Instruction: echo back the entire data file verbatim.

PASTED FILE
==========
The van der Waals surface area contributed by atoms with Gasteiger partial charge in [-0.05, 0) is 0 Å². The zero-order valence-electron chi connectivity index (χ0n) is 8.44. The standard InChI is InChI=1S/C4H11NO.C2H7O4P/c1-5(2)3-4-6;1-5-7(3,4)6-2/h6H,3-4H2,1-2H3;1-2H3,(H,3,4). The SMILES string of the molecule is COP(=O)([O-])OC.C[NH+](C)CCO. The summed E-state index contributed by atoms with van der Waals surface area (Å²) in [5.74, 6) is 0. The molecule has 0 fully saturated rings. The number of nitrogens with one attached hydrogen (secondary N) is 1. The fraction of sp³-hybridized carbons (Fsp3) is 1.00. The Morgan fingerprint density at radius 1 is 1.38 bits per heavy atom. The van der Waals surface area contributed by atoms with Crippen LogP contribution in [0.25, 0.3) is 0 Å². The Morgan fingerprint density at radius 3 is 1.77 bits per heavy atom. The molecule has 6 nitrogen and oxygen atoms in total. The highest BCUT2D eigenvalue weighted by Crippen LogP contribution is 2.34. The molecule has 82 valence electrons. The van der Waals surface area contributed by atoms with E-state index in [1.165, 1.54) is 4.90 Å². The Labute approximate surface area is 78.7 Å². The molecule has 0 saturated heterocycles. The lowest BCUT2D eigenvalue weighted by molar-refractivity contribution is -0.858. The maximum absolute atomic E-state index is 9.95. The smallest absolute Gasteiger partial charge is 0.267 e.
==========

The van der Waals surface area contributed by atoms with Gasteiger partial charge in [-0.05, 0) is 0 Å². The zero-order valence-electron chi connectivity index (χ0n) is 8.44. The standard InChI is InChI=1S/C4H11NO.C2H7O4P/c1-5(2)3-4-6;1-5-7(3,4)6-2/h6H,3-4H2,1-2H3;1-2H3,(H,3,4). The SMILES string of the molecule is COP(=O)([O-])OC.C[NH+](C)CCO. The summed E-state index contributed by atoms with van der Waals surface area (Å²) in [5.74, 6) is 0. The molecule has 0 fully saturated rings. The number of nitrogens with one attached hydrogen (secondary N) is 1. The fraction of sp³-hybridized carbons (Fsp3) is 1.00. The Morgan fingerprint density at radius 1 is 1.38 bits per heavy atom. The van der Waals surface area contributed by atoms with Crippen LogP contribution in [0.25, 0.3) is 0 Å². The Morgan fingerprint density at radius 3 is 1.77 bits per heavy atom. The molecule has 6 nitrogen and oxygen atoms in total. The highest BCUT2D eigenvalue weighted by Crippen LogP contribution is 2.34. The molecule has 82 valence electrons. The van der Waals surface area contributed by atoms with E-state index in [1.165, 1.54) is 4.90 Å². The Labute approximate surface area is 78.7 Å². The molecule has 0 saturated heterocycles. The lowest BCUT2D eigenvalue weighted by molar-refractivity contribution is -0.858. The maximum absolute atomic E-state index is 9.95. The smallest absolute Gasteiger partial charge is 0.267 e.